This example implements a WCX box supporting the use of four
external encodings within the same SICStus Prolog invocation: ISO
Latin1, ISO Latin2 (ISO 8859/2), UNICODE, and EUC. The code is included
in the distribution as
The default encoding functions supplied in SICStus Prolog deal with a single encoding only. However, the interface does allow the implementation of WCX boxes supporting different encodings for different streams.
A basic assumption in SICStus Prolog is that there is a single character set. If we are to support multiple encodings we have to map them into a single character set. For example, the single-byte character sets ISO Latin1 and ISO Latin2 can be easily mapped to the Unicode character set. On the other hand there does not seem to be a simple mapping of the whole of EUC character set to UNICODE or the other way round.
Therefore, in this example, we use a composite character set, which covers both EUC and Unicode, but does not deal with unifying the character codes of characters appearing in both character sets, except for the case of ASCII characters.
The figure below depicts the structure of the composite character set of the sample WCX box.
.------------------. | EUC | | | | | | .+++++++++++++++++++++++++++. | + ASCII * LATIN1 | + .--------+=========*========== + + LATIN2 * + +********** + + + + + + UNICODE + .+++++++++++++++++++++++++++.
This character code set uses character codes up to 24 bit wide:
0 =< code =< 2^16-1
code = 2^16 + euc_code
euc_code(as described in Representation of EUC Wide Characters).
The four external encodings supported by the sample WCX box can be
specified on a stream-by-stream basis, by supplying a
) option to
open/4, where ENC is
one of the atoms
The mapping of these external encodings to the composite character code set is done in the following way:
Note that in order to support this composite character code set,
we had to give up the ability to read and write UTF-8-encoded files with
character codes above 0xffff (which is possible using the built-in
utf8 WCX-mode of SICStus Prolog, (see Prolog Level WCX Features)).
The example uses a primitive character-type mapping: characters in
the 0x80-0xff range are classified according to the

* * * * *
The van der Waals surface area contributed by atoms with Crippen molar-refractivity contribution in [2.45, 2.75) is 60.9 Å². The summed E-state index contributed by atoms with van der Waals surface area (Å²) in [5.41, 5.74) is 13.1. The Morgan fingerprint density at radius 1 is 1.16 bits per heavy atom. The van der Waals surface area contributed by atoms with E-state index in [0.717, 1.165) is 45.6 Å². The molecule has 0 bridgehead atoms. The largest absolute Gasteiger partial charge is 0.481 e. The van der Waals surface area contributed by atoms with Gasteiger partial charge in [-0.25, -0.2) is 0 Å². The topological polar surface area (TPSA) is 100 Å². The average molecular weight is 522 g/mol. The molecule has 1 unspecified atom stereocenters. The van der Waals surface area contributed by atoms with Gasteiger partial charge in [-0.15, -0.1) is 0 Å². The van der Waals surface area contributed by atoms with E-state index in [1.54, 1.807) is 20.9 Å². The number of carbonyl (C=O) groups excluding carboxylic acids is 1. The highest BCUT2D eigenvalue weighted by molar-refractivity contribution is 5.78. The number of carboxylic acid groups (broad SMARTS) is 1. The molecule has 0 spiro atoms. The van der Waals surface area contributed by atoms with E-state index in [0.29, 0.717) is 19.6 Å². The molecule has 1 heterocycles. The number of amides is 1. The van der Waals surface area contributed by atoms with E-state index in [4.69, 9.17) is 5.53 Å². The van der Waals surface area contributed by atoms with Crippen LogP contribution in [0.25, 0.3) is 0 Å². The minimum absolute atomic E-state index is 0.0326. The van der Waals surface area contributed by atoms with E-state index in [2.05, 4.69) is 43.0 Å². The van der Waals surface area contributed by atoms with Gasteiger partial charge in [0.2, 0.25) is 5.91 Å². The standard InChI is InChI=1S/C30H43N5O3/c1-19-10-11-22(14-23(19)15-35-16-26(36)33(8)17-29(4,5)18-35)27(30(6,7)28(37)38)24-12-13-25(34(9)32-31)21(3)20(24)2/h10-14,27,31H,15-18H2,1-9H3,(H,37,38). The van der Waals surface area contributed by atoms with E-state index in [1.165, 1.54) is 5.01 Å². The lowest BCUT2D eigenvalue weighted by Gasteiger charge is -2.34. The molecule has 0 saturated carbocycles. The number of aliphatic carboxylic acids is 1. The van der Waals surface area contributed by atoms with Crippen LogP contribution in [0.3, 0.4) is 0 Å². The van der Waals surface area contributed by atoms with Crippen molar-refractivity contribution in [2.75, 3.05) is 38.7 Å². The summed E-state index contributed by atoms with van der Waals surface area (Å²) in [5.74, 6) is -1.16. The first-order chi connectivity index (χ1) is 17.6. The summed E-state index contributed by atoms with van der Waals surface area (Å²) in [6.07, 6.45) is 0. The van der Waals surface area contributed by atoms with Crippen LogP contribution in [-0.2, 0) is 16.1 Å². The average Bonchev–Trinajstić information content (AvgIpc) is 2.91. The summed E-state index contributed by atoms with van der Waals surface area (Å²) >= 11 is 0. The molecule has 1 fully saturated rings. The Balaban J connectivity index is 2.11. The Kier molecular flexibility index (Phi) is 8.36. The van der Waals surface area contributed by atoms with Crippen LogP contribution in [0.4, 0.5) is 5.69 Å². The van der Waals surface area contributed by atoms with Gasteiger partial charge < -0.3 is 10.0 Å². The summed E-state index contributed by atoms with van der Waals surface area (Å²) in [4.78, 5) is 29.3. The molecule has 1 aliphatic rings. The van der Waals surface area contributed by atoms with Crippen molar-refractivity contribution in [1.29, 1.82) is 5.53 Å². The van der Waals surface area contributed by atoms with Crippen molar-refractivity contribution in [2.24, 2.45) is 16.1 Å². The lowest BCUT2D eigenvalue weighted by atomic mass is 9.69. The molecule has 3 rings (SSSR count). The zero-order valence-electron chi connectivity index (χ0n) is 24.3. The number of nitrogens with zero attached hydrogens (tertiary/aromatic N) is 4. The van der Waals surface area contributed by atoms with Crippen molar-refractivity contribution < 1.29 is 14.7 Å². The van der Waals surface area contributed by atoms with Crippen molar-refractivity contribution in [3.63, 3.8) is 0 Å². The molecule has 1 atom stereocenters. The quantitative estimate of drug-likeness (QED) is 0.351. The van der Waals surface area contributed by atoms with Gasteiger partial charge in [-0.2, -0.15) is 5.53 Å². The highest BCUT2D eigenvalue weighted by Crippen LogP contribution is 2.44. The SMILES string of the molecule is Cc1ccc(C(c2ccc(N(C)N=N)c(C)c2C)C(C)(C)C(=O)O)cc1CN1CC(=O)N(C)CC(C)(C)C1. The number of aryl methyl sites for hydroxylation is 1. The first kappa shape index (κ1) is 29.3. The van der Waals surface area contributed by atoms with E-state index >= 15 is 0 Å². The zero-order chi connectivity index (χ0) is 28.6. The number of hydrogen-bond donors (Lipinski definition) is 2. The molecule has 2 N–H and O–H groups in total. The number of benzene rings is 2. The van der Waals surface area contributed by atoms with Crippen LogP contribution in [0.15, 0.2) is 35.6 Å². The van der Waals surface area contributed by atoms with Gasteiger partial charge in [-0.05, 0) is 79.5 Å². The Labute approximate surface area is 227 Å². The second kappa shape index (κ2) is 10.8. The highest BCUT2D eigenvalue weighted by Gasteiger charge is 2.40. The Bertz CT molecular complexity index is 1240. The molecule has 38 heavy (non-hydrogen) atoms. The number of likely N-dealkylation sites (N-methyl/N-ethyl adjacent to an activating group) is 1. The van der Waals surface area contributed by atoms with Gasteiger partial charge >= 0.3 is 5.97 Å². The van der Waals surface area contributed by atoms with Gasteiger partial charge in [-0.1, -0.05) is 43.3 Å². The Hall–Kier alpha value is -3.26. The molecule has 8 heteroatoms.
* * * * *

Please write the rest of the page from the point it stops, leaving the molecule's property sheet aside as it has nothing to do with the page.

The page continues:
encoding, above that range all characters are considered
small-letters. However, as an example of re-classification, code
0xa1 (inverted exclamation mark) is categorized as solo-char.
The default system encoding is used (truncate to 8-bits).
The box has to be initialized by calling the C function
wcx_setup(), which first reads the environment variable
WCX_TYPE, and uses its value as the default encoding. It then
SP_set_wcx_hooks(), and initializes its own conversion
tables. In a runtime system
wcx_setup() should be called
SP_initialize(), so that it effects the standard
streams created there. The second phase of initialization,
wcx_init_atoms(), has to be called after
to set up variables storing the atoms naming the external
In a development system the two initialization phases can be put
together, this is implemented as
wcx_init(), and is declared to be
a foreign entry point in
On any subsequent creation of a stream, the hook function
my_wcx_open() is called. This sets the wide character get and put
function pointers in the stream according to the atom
supplied in the
wcx(...) option, or according to the value of
the Prolog flag
Within the put function it may happen that a character code is to be output, which the given encoding cannot accommodate (a non-ASCII Unicode character on an EUC stream or vice-versa). No bytes are output in such a case and -1 is returned as an error code.
There is an additional foreign C function implemented in the sample WCX
wcx_set_encoding(), available from Prolog as
set_encoding/2. This allows changing the encoding of an already
open stream. This is used primarily for standard input-output
streams, while experimenting with the box.